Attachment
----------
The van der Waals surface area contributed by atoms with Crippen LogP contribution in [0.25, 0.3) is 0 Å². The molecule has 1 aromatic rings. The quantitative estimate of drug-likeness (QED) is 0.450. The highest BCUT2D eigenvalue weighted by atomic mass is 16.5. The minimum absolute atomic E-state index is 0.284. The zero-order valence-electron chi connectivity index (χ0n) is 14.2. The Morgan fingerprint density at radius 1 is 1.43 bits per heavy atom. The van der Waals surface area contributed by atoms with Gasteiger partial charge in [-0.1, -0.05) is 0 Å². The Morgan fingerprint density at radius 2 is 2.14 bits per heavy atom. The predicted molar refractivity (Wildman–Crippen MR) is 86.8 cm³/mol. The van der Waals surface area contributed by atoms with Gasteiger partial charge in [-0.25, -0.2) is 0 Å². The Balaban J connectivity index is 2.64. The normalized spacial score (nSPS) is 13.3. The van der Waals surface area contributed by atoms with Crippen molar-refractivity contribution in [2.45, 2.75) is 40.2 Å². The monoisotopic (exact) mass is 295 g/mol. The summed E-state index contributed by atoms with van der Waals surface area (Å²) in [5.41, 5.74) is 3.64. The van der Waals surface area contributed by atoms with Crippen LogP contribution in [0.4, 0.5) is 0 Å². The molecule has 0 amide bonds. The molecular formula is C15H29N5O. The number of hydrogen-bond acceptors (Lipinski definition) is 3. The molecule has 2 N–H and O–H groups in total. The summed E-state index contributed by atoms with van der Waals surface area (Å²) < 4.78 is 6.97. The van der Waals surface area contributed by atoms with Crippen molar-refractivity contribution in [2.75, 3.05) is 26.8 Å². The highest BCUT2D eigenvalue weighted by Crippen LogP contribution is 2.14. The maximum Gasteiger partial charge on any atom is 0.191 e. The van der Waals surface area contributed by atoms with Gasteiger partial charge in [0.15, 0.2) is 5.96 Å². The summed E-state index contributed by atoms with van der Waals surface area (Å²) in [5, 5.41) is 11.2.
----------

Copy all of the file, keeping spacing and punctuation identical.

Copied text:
The van der Waals surface area contributed by atoms with Crippen LogP contribution in [0.25, 0.3) is 0 Å². The molecule has 1 aromatic rings. The quantitative estimate of drug-likeness (QED) is 0.450. The highest BCUT2D eigenvalue weighted by atomic mass is 16.5. The minimum absolute atomic E-state index is 0.284. The zero-order valence-electron chi connectivity index (χ0n) is 14.2. The Morgan fingerprint density at radius 1 is 1.43 bits per heavy atom. The van der Waals surface area contributed by atoms with Gasteiger partial charge in [-0.1, -0.05) is 0 Å². The Morgan fingerprint density at radius 2 is 2.14 bits per heavy atom. The predicted molar refractivity (Wildman–Crippen MR) is 86.8 cm³/mol. The van der Waals surface area contributed by atoms with Gasteiger partial charge in [-0.25, -0.2) is 0 Å². The Balaban J connectivity index is 2.64. The normalized spacial score (nSPS) is 13.3. The van der Waals surface area contributed by atoms with Crippen molar-refractivity contribution in [2.45, 2.75) is 40.2 Å². The monoisotopic (exact) mass is 295 g/mol. The summed E-state index contributed by atoms with van der Waals surface area (Å²) in [5.41, 5.74) is 3.64. The van der Waals surface area contributed by atoms with Crippen LogP contribution in [0.4, 0.5) is 0 Å². The molecule has 0 amide bonds. The molecular formula is C15H29N5O. The number of hydrogen-bond acceptors (Lipinski definition) is 3. The molecule has 2 N–H and O–H groups in total. The summed E-state index contributed by atoms with van der Waals surface area (Å²) < 4.78 is 6.97. The van der Waals surface area contributed by atoms with Crippen molar-refractivity contribution in [2.75, 3.05) is 26.8 Å². The highest BCUT2D eigenvalue weighted by Crippen LogP contribution is 2.14. The maximum Gasteiger partial charge on any atom is 0.191 e. The van der Waals surface area contributed by atoms with Gasteiger partial charge in [0.15, 0.2) is 5.96 Å². The summed E-state index contributed by atoms with van der Waals surface area (Å²) in [5, 5.41) is 11.2.